Postoperative outcomes of 175 gastric cancer patients according to nuclear factor (erythroid-2)–related factor 2 (Nrf2) expression. Kaplan Meier analysis of the postoperative outcomes of 175 gastric cancer patients according to Nrf2 expression. Survival curves were constructed for the 175 patients that were divided into Nrf2-positive and Nrf2-negative groups. The Nrf2-positive group had a significantly poorer outcome than the Nrf2-negative group (p < 0.01).

In addition, tumor depth, tumor size, lymph node metastases, histological classification, lymphovascular invasion were also significant factors for survival based on univariate analysis (Table 4).

Table 4 Univariate and multivariate analyses of prognostic factors in gastric cancer

We also performed multivariate analysis of these six factors including Nrf2 as an independent prognostic marker. Lymph node metastases was selected as independent prognostic marker. However, Nrf2 expression was not selected (Table 4).


The antioxidant Nrf2, which functions to protect normal cells from numerous damaging oxidative conditions, has been considered to be a major cellular defense mechanism. However, many papers have indicated the overexpression of Nrf2 and its downstream genes in many types of human cancer [19-25]. These reports showed that Nrf2 not only protects normal cells from transforming into cancer cells, but may also facilitate cancer cell proliferation and prolong survival [18]. The present report is the first report to show an association between the expression level of Nrf2 in the nucleus of gastric cancer cells and clinicopathological findings.

In the current study, Nrf2 immunoreactivity was detected predominantly in the nucleus, not only in vivo but also in vitro in a number of gastric cancer cell lines. It has been speculated that persistent nuclear expression of Nrf2 in gastric cancer cell lines results in the production of antioxidants, which confer on these cancer cell lines a high ability to resist reactive oxygen species (ROS). An similar phenomenon was reported by Ma et al. for cervical cancer tissue They reported that upstaging of cervical cancer leads not only to a higher concentration of Nrf2 in the nucleus of the cancer cells, but also to a higher concentration of downstream antioxidant response proteins [22]. It can therefore be theoretically proposed that the gastric cancer cell lines with nuclear Nrf2 expression would have a higher malignant potential through this mechanism.

We immunohistochemically identified a high rate of Nrf2 expression in gastric cancer clinical specimens (Table 2). Thus, 61.7% of the specimens were Nrf2 positive, which was higher than the percentage of positive specimens reported in non-small cell lung carcinoma (26%) [21] or in gallbladder cancer (23%) [23].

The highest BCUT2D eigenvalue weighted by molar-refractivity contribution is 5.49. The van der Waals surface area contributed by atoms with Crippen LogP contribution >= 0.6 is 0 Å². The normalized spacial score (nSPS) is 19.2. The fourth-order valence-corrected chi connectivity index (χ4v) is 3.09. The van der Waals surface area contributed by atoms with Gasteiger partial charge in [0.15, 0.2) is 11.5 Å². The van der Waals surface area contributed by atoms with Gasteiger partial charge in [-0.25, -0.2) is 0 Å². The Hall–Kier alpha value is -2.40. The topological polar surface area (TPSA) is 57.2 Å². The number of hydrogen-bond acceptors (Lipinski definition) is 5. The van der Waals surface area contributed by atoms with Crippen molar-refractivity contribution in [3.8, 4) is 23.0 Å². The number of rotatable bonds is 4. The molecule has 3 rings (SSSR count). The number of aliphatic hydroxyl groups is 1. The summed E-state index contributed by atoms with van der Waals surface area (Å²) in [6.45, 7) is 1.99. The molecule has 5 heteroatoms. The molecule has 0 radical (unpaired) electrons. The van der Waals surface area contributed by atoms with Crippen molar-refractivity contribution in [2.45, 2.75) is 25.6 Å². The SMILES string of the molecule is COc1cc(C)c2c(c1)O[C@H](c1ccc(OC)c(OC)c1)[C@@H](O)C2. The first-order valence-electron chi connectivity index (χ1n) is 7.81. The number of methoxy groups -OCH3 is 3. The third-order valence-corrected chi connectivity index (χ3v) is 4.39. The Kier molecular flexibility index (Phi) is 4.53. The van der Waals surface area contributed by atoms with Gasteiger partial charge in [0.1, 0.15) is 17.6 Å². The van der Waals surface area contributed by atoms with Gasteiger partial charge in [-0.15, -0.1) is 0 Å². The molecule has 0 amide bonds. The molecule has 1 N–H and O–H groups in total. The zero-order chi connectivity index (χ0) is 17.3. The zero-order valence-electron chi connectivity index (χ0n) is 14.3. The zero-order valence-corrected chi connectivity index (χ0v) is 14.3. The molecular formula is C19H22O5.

Furthermore, there were significant correlations between Nrf2 expression and several clinicopathological factors such as tumor size, tumor depth, lymphatic invasion, lymph node metastases, and tumor histology. Our findings are in accordance with those of Wang et al. who reported that expression of Nrf2 in gallbladder cancer was significantly associated with differentiation, stage, and lymph node metastases [23].

Recently Xiu-Freg Hu et al. similarly investigated Nrf2 expression in gastric cancer [26]. They also suggested a prognostic significance of Nrf2 expression in accordance with our results. However, they reported that Nrf2 immunoreactivity was detected in the cytoplasm but that it was not detected in the nucleus. This different result may be due to the fact that they used different antibodies from the ones used in the present study. It has been well documented that Nrf2 exerts its antioxidant ability only when it translocates to the nucleus from the cytoplasm [27]. Our immunoblotting analysis showed that Nrf2 was predominantly present in the nucleus of the cells of gastric cancer cell lines. We therefore considered that the persistent overexpression of Nrf2 in the nucleus of gastric cancer cells likely worked as an antioxidant that protected the gastric cancer cells from ROS, and that Nrf2 nuclear expression may reflect aggressive behavior of gastric cancer. Based on this theory, we considered it essential to evaluate nuclear, but not cytoplasmic expression of Nrf2 in clinical specimens of gastric cancer.

In this study, we showed the prognostic value of Nrf2 expression by univariate analysis. Although Nrf2 positivity was not selected as an independent prognostic marker by multivariate analysis, this finding may be explained by the possibility that Nrf2 positivity was significantly affected by nodal involvement which was regarded as poor prognostic factor. Solis et al. and Wang et al. similarly reported that Nrf2 expression was associated with poor overall survival in non-small cell lung carcinoma [21] and in gallbladder cancer [23], respectively. These data suggest that Nrf2 expression might be used as a significant prognostic parameter for prediction of the survival of postoperative gastric cancer patients.